MAP4K3 is one of the mitogen-activated protein (MAP) kinases: serine/threonine-specific protein kinases that respond to extracellular stimuli (mitogens) and regulate various cellular activities, such as gene expression, mitosis, differentiation, cell survival and apoptosis.
mTOR (mammalian target of rapamycin) is a serine/threonine protein kinase that regulates cell growth, cell proliferation, cell motility, cell survival, protein synthesis, and transcription. It combines input from multiple upstream pathways, including insulin, growth factors and mitogens while functioning as a sensor of cellular nutrient and energy levels and redox status. Its malfunction is implicated in various human diseases, especially types of cancer.
The paper, by Greg Findlay, Lijun Yan, Julia Procter, Virginie Mieulet and Richard Lamb is published in the Biochemical Journal and is now available: http://www.biochemj.org/bj/403/bj4030013.htm, with an associated commentary http://www.biochemj.org/bj/403/bj403e001.htm. It reveals that MAP4K3 plays an important part in mTOR function and could be a target for drug intervention in tumour growth.
Professor George Banting, Chair of the Editorial Board, said "The importance of this paper is that we now have a 'way in' to the mTOR signalling pathway which is regulated by amino acids, but not by growth factors, such as insulin/IGF1. Inhibitors of MAP4K3 should switch off mTOR and so inhibit cell growth and proliferation. This is very exciting."
Mark Burgess | alfa
Climate Impact Research in Hannover: Small Plants against Large Waves
17.08.2018 | Leibniz Universität Hannover
First transcription atlas of all wheat genes expands prospects for research and cultivation
17.08.2018 | Leibniz-Institut für Pflanzengenetik und Kulturpflanzenforschung
New design tool automatically creates nanostructure 3D-print templates for user-given colors
Scientists present work at prestigious SIGGRAPH conference
Most of the objects we see are colored by pigments, but using pigments has disadvantages: such colors can fade, industrial pigments are often toxic, and...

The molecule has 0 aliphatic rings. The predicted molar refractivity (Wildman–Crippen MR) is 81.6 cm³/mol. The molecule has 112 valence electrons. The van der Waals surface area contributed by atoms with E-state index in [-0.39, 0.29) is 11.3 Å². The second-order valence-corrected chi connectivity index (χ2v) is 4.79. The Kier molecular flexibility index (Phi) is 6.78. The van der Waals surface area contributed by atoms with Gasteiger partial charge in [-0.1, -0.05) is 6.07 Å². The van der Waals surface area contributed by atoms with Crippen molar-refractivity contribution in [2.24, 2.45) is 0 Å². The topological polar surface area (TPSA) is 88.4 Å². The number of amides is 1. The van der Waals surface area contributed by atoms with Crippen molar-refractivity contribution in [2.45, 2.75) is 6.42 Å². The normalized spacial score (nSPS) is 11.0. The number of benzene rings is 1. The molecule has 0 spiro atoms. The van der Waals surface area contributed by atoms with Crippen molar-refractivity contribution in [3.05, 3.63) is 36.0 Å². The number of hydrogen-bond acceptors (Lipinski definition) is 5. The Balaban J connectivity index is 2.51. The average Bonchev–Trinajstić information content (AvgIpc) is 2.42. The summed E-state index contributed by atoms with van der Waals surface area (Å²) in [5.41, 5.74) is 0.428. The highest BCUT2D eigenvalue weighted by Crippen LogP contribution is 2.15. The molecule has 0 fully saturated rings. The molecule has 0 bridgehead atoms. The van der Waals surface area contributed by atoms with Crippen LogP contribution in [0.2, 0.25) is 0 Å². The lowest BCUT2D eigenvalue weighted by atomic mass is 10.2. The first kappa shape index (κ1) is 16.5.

Scientists at the University of California, Los Angeles present new research on a curious cosmic phenomenon known as "whistlers" -- very low frequency packets...
Scientists develop first tool to use machine learning methods to compute flow around interactively designable 3D objects. Tool will be presented at this year’s prestigious SIGGRAPH conference.
When engineers or designers want to test the aerodynamic properties of the newly designed shape of a car, airplane, or other object, they would normally model...
Researchers from TU Graz and their industry partners have unveiled a world first: the prototype of a robot-controlled, high-speed combined charging system (CCS) for electric vehicles that enables series charging of cars in various parking positions.
Global demand for electric vehicles is forecast to rise sharply: by 2025, the number of new vehicle registrations is expected to reach 25 million per year....
Proteins must be folded correctly to fulfill their molecular functions in cells. Molecular assistants called chaperones help proteins exploit their inbuilt folding potential and reach the correct three-dimensional structure. Researchers at the Max Planck Institute of Biochemistry (MPIB) have demonstrated that actin, the most abundant protein in higher developed cells, does not have the inbuilt potential to fold and instead requires special assistance to fold into its active state. The chaperone TRiC uses a previously undescribed mechanism to perform actin folding. The study was recently published in the journal Cell.
Actin is the most abundant protein in highly developed cells and has diverse functions in processes like cell stabilization, cell division and muscle...
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